Protein 411: The Basics You Should Know Right Now

By Jenn Randazzo, MS RD on April 19, 2016 , categorized in Health, Plant-based Nutrition

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Protein, protein, protein. It’s the most popular of all the macronutrients. Protein is definitely riding a Maverick-size wave right now, and with good reason.  Once just adored by bodybuilders looking to build muscle, now more people are examining their protein intake.

Today, we’re covering the basics and answering FAQs on protein. Because who doesn’t want to talk protein shop at the water cooler or soccer sideline?

Protein 411: the Basics

  • Protein is one of three macronutrients—including carbs and fat–and is made up of amino acids, which are the building blocks needed to build tissues in your body
  • Proteins make up many of your body’s structures, including muscle tissue, bone, skin and hair
  • Proteins play a major role in the creation of enzymes, hormones, vitamins and neurotransmitters1http://www.nationalacademies.org/hmd/~/media/Files/Activity%20Files/Nutrition/DRI-Tables/8_Macronutrient%20Summary.pdf?la=en

How much protein do I need?

The Recommended Dietary Allowance (RDA) for adults is based upon the protein and amino acids needed to maintain body tissues and replace losses (yes, you lose protein in your urine, poop, and sweat!).

For most of us (like those who are pretty active most days a week but not involved in super-intense training), we can easily calculate our minimum daily protein needs:

  • Start with your weight in pounds
  • Multiply your weight by 0.36 grams2Food and Nutrition Board, Institute of Medicine. (2002). Dietary Reference Intakes for Energy, Carbohydrate, Fiber, Fat, Fatty Acids, Cholesterol, Protein, and Amino Acids. Washington, DC: National Academy Press.

For example: A 150lb woman would need a minimum of 54 grams of protein per day.

(150lb x .36 grams of protein = 54 grams of protein per day)

Can protein help with weight management?

As part of a healthy diet, eating protein may help you maintain a healthy weight. In higher amounts it may help you feel full.3Paddon-Jones, D. , et al. (2008). Protein, weight management, and satiety. American Society for Clinical Nutrition. Accessed from http://ajcn.nutrition.org/content/87/5/1558S.long on February 16, 2016.

Categories of Dietary Protein: complete vs. incomplete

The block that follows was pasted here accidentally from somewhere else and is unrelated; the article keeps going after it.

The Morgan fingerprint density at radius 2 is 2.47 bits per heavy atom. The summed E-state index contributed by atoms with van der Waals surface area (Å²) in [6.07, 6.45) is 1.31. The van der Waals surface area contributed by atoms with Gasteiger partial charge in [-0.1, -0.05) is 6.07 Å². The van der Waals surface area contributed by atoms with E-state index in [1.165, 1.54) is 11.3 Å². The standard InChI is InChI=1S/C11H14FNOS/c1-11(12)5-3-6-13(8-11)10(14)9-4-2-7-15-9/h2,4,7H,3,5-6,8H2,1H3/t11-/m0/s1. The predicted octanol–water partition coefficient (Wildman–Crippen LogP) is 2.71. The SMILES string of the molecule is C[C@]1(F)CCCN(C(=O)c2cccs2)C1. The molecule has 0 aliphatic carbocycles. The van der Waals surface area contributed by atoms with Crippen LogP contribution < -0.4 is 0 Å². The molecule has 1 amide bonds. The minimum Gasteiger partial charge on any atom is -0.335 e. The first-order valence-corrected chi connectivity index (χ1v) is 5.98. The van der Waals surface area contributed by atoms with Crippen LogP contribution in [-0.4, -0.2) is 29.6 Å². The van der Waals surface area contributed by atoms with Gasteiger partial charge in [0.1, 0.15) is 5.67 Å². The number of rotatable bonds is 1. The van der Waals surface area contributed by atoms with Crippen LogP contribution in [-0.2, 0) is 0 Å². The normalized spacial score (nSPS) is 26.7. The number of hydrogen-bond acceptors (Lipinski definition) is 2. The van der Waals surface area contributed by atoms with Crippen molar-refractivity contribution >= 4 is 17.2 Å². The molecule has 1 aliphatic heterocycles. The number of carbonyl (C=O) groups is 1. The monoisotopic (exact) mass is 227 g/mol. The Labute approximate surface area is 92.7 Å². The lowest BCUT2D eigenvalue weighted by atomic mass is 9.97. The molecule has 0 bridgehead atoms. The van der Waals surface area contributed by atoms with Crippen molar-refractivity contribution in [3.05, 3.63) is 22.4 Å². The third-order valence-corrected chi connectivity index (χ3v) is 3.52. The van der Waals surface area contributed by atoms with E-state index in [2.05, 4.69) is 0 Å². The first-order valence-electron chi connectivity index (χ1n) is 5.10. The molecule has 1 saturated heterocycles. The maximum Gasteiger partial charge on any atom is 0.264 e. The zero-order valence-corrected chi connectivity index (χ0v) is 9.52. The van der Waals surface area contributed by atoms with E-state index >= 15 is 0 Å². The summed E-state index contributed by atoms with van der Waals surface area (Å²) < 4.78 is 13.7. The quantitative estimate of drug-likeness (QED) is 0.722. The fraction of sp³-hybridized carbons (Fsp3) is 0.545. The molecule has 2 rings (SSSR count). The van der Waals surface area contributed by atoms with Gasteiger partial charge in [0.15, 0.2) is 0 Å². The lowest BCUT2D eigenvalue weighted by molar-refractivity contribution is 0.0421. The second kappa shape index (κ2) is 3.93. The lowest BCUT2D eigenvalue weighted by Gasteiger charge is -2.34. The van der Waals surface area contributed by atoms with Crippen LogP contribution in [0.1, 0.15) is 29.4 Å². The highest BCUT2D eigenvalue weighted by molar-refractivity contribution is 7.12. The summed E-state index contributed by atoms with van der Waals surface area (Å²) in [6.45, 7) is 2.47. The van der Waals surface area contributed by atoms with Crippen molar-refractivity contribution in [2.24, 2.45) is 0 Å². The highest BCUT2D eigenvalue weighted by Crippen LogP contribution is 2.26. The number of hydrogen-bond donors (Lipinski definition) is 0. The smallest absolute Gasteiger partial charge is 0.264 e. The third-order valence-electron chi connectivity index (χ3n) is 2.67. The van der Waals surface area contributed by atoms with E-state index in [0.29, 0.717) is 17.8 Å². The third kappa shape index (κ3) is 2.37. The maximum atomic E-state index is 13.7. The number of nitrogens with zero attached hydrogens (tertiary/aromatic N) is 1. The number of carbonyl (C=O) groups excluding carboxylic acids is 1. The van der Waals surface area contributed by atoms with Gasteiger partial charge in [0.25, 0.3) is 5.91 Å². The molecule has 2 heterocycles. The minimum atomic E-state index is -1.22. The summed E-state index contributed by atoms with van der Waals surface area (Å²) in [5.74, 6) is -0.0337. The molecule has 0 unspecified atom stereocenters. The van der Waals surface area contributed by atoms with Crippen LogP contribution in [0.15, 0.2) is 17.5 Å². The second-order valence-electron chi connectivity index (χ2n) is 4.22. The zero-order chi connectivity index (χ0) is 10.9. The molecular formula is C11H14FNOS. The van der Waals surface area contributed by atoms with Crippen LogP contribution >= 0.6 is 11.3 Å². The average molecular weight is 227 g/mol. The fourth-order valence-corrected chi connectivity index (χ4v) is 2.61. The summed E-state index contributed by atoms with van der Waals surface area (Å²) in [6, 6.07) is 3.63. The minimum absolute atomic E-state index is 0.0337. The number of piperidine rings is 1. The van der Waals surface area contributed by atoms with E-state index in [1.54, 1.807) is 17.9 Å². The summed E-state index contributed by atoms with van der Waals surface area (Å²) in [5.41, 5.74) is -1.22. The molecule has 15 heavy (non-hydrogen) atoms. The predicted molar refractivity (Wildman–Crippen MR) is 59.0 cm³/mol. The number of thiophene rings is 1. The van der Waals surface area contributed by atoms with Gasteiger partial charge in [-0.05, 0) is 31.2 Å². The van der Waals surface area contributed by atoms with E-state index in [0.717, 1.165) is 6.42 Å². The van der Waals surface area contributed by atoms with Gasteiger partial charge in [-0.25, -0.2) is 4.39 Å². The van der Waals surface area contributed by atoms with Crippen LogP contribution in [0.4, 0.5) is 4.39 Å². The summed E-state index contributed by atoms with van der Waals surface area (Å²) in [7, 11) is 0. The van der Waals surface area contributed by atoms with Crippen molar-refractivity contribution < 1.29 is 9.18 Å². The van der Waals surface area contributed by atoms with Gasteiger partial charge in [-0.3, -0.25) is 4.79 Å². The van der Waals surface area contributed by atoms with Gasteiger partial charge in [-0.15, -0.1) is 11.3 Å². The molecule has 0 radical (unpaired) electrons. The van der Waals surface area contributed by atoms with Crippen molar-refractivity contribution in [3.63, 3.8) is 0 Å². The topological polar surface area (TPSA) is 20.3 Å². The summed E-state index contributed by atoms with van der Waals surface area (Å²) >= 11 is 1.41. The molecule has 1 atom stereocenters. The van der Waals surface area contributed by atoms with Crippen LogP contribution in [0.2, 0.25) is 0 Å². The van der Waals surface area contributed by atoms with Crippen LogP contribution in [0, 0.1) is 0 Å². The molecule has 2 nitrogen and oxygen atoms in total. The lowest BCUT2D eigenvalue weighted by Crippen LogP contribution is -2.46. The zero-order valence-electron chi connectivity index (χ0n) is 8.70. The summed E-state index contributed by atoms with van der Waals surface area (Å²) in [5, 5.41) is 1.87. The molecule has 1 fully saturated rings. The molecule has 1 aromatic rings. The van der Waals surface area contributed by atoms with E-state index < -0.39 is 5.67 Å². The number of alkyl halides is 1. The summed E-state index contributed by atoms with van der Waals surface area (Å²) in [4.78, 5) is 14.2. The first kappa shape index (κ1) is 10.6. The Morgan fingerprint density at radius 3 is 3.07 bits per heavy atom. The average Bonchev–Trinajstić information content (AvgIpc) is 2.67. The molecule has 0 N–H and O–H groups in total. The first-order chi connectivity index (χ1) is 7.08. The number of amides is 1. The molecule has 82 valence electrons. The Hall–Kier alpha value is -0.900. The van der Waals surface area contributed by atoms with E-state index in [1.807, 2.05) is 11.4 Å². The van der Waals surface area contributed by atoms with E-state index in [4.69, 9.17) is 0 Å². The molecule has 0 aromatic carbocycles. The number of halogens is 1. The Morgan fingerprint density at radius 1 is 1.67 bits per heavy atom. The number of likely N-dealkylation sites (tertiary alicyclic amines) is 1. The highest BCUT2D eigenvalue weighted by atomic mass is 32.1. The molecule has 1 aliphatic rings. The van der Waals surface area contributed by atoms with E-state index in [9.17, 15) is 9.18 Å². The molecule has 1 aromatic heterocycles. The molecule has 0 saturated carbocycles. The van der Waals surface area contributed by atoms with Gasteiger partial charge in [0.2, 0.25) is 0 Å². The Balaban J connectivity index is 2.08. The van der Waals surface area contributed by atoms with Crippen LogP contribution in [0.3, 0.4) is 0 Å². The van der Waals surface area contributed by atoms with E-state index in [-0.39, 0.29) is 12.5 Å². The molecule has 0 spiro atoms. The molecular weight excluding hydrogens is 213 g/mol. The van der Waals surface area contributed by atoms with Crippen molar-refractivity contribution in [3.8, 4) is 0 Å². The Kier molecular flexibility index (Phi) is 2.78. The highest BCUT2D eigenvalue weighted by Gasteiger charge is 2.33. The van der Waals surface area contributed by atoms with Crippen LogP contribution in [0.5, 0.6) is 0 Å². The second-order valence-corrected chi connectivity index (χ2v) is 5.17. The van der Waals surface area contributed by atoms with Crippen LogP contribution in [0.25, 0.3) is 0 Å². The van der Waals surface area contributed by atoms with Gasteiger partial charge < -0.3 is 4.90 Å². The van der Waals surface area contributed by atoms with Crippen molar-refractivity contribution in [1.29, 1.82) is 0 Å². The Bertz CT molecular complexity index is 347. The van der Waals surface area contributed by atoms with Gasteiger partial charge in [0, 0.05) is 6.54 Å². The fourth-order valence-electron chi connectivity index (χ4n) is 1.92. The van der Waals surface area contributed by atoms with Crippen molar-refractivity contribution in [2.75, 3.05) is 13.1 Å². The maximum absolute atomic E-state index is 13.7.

There are two categories of dietary protein: complete and incomplete. Animal- and soy-based proteins tend to be complete, meaning they contain all of the nine essential amino acids in adequate amounts that your body needs to build proteins. Most plant-foods, are lower in one or two of the essential amino acids, and are referred to as incomplete proteins.4Schlenker, E. D., Roth, S. L., & Williams, S. R. (2007). Williams’ essentials of nutrition & diet therapy. St. Louis, MO: Elsevier Mosby. P67.

Now if you were a total rebel in the 70s, you were probably told that plant-based proteins had to be combined at each meal to get the full range of amino acids. Thank goodness we’ve found out that’s no longer necessary! (Who has time for that?!) We now know that consumption of a variety of plant-based proteins throughout the day (heck, even throughout the week!) can meet the essential amino acids needs.5Young VR, Pellett PL. (1994). Plant proteins in relation to human protein and amino acid nutrition. Am J Clin Nutr;59(suppl): 1203S-1212S

What are the versatile sources of plant-based protein?

Some of my favorite sources of plant-based proteins include:

  • Quinoa
  • Lentils
  • Chickpeas
  • Tempeh
  • Black beans
  • Organic tofu

Personally, I love any plant-based protein that I can use in some of my favorite go-to recipes. For instance, my husband and I celebrate “Taco Tuesdays”, where I feature black beans and quinoa in our burrito bowls (which also make killer leftovers too!). If my husband is hankering for a delicious take on his beloved nachos, I whip these babies up: Nacho Seasoned Roasted Chickpeas. They are so good!

Why is everyone I know hopping on the low-carb, high-protein diet?  Should I be on one too?

While protein is a super-important macronutrient in our diet, it shouldn’t be the only one. Don’t leave out those quality carbohydrates, like fruits, vegetables and whole grains, and  good fats, like avocado and walnuts.

So, go ahead and include high-quality, plant-based protein as part of your balanced diet, but do so in a way that’s right for you.

How are you going to include more plant-based protein in your diet this week!?

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Jenn Randazzo, MS RD

Jenn Randazzo works at Vega as a National Educator. She is passionate about building relationships that help people take ownership of their health. As a registered dietitian, she specializes in using client-centered techniques to guide people toward realistic and achievable goals. A strong believer in collaboration, she hopes to change the world through plant-based nutrition.

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